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Blindness-Causing Sexually Transmitted Disease Worries Scientists

Tim Boyer's picture

Scientists recently report that Chlamydia trachomatis—the most common sexually transmitted disease in the world and the leading cause of infectious blindness—is becoming particularly worrisome due to their discovery that undetectable strains of Chlamydia are evolving faster than previously believed.

Chlamydia is a common sexually transmitted disease (STD) caused by the bacterium Chlamydia trachomatis, which also just happens to be the same bacterium that causes a type of infectious blindness called “trachoma”—a medical condition that occurs primarily in rural settings in developing countries, but can appear in crowded cities in impoverished neighborhoods where poor hygiene is present. The ease of spread of trachoma through casual contact with contaminated towels and clothing, or making hand to eye contact with secretions from the nose or throat makes it especially infectious.

However, the most common route of infection of the bacterium is through vaginal, oral and anal intercourse. In 2010, 1,307,893 chlamydial infections were reported to the CDC from 50 states and the District of Columbia. However, this number is believed to be an under-representation of the true incidence of disease because most people with chlamydia are not aware of their infection. Experts estimate a more accurate number of up to 2.8 million chlamydia infections annually in the U.S.

The lack of awareness of a chlamydial infection is partly due to mild or absent symptoms as well as some level of personal denial that an individual may be carrying a sexually transmitted disease. For a woman infected with chlamydia, symptoms can range from none experienced to abnormal vaginal discharge, painful urination, lower abdominal and back pain, nausea, fever, pain during intercourse or bleeding between menstrual periods. A chlamydia infection can result not only in pelvic inflammatory disease (PID) in women, but also in infertility.

Men with chlamydia might have a discharge from their penis or a burning sensation when urinating, but can also be asymptomatic and unknowingly spread infection to others.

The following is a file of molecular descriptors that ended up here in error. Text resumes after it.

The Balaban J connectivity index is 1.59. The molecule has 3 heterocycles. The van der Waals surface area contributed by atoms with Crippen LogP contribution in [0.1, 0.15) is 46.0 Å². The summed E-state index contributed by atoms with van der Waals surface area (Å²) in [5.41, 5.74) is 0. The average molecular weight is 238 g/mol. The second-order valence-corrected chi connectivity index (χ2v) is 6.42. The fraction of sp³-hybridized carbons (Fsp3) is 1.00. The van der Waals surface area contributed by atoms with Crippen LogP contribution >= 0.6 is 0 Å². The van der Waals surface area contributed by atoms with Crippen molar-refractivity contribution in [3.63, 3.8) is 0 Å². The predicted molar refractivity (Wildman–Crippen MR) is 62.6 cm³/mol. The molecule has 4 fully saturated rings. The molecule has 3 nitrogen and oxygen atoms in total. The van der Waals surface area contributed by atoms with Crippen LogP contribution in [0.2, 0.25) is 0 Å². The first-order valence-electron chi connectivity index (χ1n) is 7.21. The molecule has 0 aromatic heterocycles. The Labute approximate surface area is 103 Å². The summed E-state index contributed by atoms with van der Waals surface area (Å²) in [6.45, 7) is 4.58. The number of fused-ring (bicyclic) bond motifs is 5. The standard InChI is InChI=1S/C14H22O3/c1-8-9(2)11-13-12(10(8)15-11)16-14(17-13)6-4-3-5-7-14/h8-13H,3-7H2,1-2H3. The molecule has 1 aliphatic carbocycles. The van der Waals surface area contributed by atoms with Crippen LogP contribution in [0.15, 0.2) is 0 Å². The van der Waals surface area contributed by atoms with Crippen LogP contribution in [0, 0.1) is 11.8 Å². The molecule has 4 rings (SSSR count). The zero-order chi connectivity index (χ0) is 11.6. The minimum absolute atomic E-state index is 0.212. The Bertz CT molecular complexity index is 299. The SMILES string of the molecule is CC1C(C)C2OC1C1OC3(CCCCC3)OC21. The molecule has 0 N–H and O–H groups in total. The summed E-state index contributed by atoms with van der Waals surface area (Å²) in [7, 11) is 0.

The direness of risk of future chlamydia infections is highlighted in a recent study published in the scientific journal Nature Genetics where scientists report that the chlamydia bacterium is evolving very quickly and could become increasingly harmful. According to the researchers, new strains are rapidly evolving due to the fact that different strains are able to swap DNA while inside an infected individual.

This swapping of DNA is called recombination. In bacteria, recombination occurs in one of three ways referred to as transformation, conjugation and transduction where bits of DNA from one strain is transferred to another. In some cases, an entire genome from one bacterium can be transferred to another in what is called lateral gene transfer.

According to Dr. Simon Harris, lead author of the study, "Scientists recently discovered that if two Chlamydia strains co-infect the same person at the same time, they can swap DNA by a process called recombination. This was originally thought only to affect a few 'hotspots' within the genome. We were very surprised to find recombination is far more widespread than previously thought."

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Part of the researchers’ concern about their findings is that currently there are no diagnostic tests to differentiate between multiple stains of chlamydia a person might be infected with. Current diagnosis is limited to a positive or negative test result; therefore, a physician is unable to determine whether antibiotic treatment has failed, or if a second or third strain of bacteria is present, or if a patient has picked up a new infection after successful treatment of the first infection.

"Until now a person treated with antibiotics with a reoccurring infection of C. trachomatis was assumed to have been re-infected," says Dr. Nicholas Thomson, senior author of the study. "The current gaps in our understanding of the population makeup of Chlamydia limit our ability to implement health policies, because we do not fully understand how Chlamydia spreads within our population."

The ease of spread and heightened promiscuous genetic nature of the Chlamydia trachomatis bacterium makes it especially likely that eventual antibiotic resistance will evolve in some new future strains of chlamydia. Furthermore, scientists are concerned that strains of African chlamydia that cause blindness are evolving into new strains that can avoid detection and response from a person’s immune system.

"For many years various groups have observed co-circulating strains of Chlamydia causing trachoma. In our study we have shown that some strains appear to have swapped only their surface coat," says Dr. Martin Holland from the London School of Hygiene & Tropical Medicine. "This provides real clues as to how this bacterium is able to avoid the human immune system and cause disease."

The researchers are currently expanding their understanding of the Chlamydia trachomatis bacterium by working on deciphering its entire genomic sequence. By being able to identify and monitor new strains, cases of infectious blindness and sexually transmitted disease infection from chlamydia in the future can be effectively prevented and/or treated.

Image Source: Courtesy of Wikipedia


“Whole-genome analysis of diverse Chlamydia trachomatis strains identifies phylogenetic relationships masked by current clinical typing” Nature Genetics (2012) DOI: doi:10.1038/ng.2214; Published online 11 March 2012; Simon R. Harris et al.

Centers for Disease Control